Aegina: An Important Centre for the Production of Cooking Ware from Bronze Age to the Classical Period

15:10 – 15:30
Marie-Claude Boileau (University of Pennsylvania Museum of Archaeology and Anthropology Philadelphia) & James Whitley (Cardiff School of History and Archaeology, Cardiff University)
True Grit: Production and Exchange of Cooking Wares in the Ninth-Century Aegean

15:30 – 15:55 Discussion

 

15:55 – 16:25 Coffee

 

Session 4: Lifting the Lid on Ancient Cuisine: the  Evidence and its Interpretation

16:25 – 16:45
Ann Steiner (Franklin & Marshall College, Lancaster PA.) 
Etruscan Hellenistic Kitchen Ceramics in Context at the Podere Funghi

16:45 – 17:05
Laura Banducci (Kelsey Museum of Archaeology, University of Michigan)
Cuisine and Food Preparation in Etruria and Latium:  Cooking Stands as Evidence for Change

17:05 – 17:25
Andrew Donnelly (Department of History, Loyola University Chicago)
Roman Ceramics in Roman Cooking Texts

17:25 – 17:45
Jerolyn Morrison (School of Archaeology and Ancient History, University of Leicester), Thomas Brogan (INSTAP Study Center for East Crete), Dimitra Mylona & Chrysa Sofianou (Kappa Delta Ephoria)
Cooking Up New Perspectives for Late Minoan Domestic Activities: An Experimental Approach to Understanding the Possibilities and the Probabilities of Ancient Cook-Pot Use

17:45 – 18:10 Discussion

 

18:10 – 20:30 Poster session and reception

 

 


Friday, 17th December 2010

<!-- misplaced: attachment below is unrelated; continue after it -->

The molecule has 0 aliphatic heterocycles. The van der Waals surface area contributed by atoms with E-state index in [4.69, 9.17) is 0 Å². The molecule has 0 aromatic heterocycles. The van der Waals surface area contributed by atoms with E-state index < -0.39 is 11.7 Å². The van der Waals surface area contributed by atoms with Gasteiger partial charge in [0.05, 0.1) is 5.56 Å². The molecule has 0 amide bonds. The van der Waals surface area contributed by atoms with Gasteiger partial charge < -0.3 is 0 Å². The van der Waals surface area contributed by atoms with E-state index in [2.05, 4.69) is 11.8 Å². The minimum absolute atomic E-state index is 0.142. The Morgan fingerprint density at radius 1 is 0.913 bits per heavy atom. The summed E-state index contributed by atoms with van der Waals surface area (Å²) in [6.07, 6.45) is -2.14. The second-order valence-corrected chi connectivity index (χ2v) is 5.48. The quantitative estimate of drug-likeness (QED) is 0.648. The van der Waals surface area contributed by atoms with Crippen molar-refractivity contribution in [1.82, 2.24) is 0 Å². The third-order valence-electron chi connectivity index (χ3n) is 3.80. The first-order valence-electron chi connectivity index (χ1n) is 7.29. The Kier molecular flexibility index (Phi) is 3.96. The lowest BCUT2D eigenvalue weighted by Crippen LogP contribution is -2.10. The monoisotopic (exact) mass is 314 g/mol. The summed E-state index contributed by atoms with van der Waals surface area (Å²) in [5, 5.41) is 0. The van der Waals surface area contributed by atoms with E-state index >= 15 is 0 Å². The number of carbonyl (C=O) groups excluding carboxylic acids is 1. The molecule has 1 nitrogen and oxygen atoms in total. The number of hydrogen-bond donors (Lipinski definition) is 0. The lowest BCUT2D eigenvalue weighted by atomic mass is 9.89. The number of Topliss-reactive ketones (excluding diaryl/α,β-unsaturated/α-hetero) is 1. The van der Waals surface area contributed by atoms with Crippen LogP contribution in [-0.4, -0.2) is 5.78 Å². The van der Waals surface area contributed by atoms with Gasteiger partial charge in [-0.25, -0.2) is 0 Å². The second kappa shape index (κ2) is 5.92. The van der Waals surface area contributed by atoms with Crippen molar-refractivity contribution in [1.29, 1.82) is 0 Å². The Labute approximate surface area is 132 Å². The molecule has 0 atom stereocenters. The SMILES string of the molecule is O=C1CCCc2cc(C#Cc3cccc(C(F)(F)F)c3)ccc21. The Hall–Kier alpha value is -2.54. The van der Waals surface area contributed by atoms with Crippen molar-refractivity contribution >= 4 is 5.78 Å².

9:00 – 9:20 Registration

Session : 5 Cuisine and Society

9:20 – 9:40
John Wilkins (Department of Classics and Ancient History, University of Exeter)
Cooking, Class and Health: Galen on Food Processing

9:40 – 10:00
Bartek Lis (Institute of Archaeology and Ethnology, Polish Academy of Sciences, Warsaw)
From Cooking Pots to Cuisine.  Limitations and Perspectives of a Ceramic-based Approach

10:00 – 10:20
Julie Hruby (Department of Art, Berea College)
Finding Haute Cuisine: Identifying Shifts in Food Style from Cooking and Serving Vessels

10:20 – 10:40
Liz Langridge-Noti (Deree College, Athens)
Unchanging Tastes: First Steps Towards the Correlation of the Evidence for Food Preparation and Consumption in Ancient Laconia

10:40 – 11:05 Discussion

 

11:05 – 11:35 Coffee

 

Session: 6 Kitchen Pottery: Innovation or Tradition?

11:35 – 11:55
Susan Rotroff (Department of Classics, Washington University in Saint Louis)
A Thousand Years of Athenian Cooking Pots

11:55 – 12:15
Sara Strack (School of Archaeology and Ancient History, University of Leicester)
The Regular (post-)Mycenaeans. A View Beyond the Elites Through the Window of Utilitarian Ceramics

12:15 – 12:35
Beatrice McLoughlin (Australian Archaeological Institute at Athens, University of Sydney)
Coarseware Production at Zagora: Pottery Specialization on Islands of Abundance

12:35 – 12:55
Eleni Manakidou (Department of History and Archaeology, Aristotle University of Thessaloniki)
Local and Imported Kitchen Ware from the Settlement at Karabournaki/Thessaloniki in the Archaic Period

12:55 – 13:20 Discussion

 

13:20 – 14:20 Sandwich lunch